The 140mm Slim Tower CPU Cooler Roundup: Thin & Light Done Just Rightby E. Fylladitakis on May 24, 2017 8:00 AM EST
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Starting things off, we have the Noctua NH-U14S. Noctua supplies the NH-U14S inside a large, sturdy cardboard box. The artwork on the box is austere, limited to providing useful information about the cooler itself.
Inside the box everything is individually packed into separate cardboard boxes. Alongside with the mounting hardware, Noctua is also offering a basic screwdriver for the installation of the cooler, a fan speed reducer, a metallic case badge and a syringe with NT-H1 thermal compound.
Noctua offers a very large selection of CPU coolers, with at least one product per cooler type. The NH-U14S is their version of a single tower cooler that makes use of a 140 mm fan and, according to Noctua, it has been designed so as to offer the best possible overall performance while staying clear of the LGA2011/LGA2066 RAM slots. It also is slightly taller than the other coolers of this review, even if only by 4-5 mm (0.15”-0.2”).
The company characterizes the NH-U14S as a “slim” cooler, but the dense fin array is 52 mm deep and 150 mm wide, providing more than ample heat dissipation surface. In theory, the cooler should be able to handle thermal loads well above 200 Watts. The top fin of the array is not thicker but has the company’s logo and name engraved on it.
The NH-U14S makes use of six thick heatpipes to transfer the heat from the base of the cooler to its fin array. Each heatpipe expands to either side of the fin array and the designers had each heatpipe expanding at a different distance from the center of the fin array, resulting to twelve evenly distributed thermal energy transfer lanes from the base of the cooler to fin array. The heatpipes are made of copper but are nickel plated. The joints are all soldered, ensuring maximum thermal transfer and mechanical cohesion.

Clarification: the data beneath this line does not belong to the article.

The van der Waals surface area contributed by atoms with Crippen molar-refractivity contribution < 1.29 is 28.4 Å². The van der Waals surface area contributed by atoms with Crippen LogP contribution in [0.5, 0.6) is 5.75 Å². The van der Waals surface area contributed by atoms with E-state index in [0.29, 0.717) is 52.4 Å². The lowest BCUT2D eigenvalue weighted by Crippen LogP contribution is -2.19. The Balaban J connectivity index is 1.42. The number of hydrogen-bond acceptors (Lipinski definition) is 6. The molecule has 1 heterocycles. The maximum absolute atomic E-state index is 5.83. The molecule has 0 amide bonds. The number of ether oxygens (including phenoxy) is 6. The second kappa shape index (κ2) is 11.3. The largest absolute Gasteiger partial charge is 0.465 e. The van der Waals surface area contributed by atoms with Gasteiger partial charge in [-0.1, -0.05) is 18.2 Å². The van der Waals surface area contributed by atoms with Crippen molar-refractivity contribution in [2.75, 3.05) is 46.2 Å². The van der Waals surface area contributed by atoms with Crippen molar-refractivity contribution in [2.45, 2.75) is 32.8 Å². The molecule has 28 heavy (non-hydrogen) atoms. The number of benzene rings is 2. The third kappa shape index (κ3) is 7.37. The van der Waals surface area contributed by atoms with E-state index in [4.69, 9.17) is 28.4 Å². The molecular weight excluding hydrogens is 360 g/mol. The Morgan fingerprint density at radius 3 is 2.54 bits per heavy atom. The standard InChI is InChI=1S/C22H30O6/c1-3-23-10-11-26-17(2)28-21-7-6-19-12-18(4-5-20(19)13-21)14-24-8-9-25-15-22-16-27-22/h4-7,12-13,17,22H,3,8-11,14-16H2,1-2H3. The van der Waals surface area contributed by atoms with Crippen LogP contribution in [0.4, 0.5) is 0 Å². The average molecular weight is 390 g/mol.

Only the bottom part of the cooler’s base that makes contact with the processor is made out of copper. The top half of the base is made out of aluminum and the mounting bracket is nickel-plated steel. As only the bottom part actually contributes on the transfer of the thermal energy from the CPU to the heatpipes, this is a very reasonable design for the reduction of a cooler’s weight and overall cost. A full copper base would substantially increase the weight of the design without offering any advantage.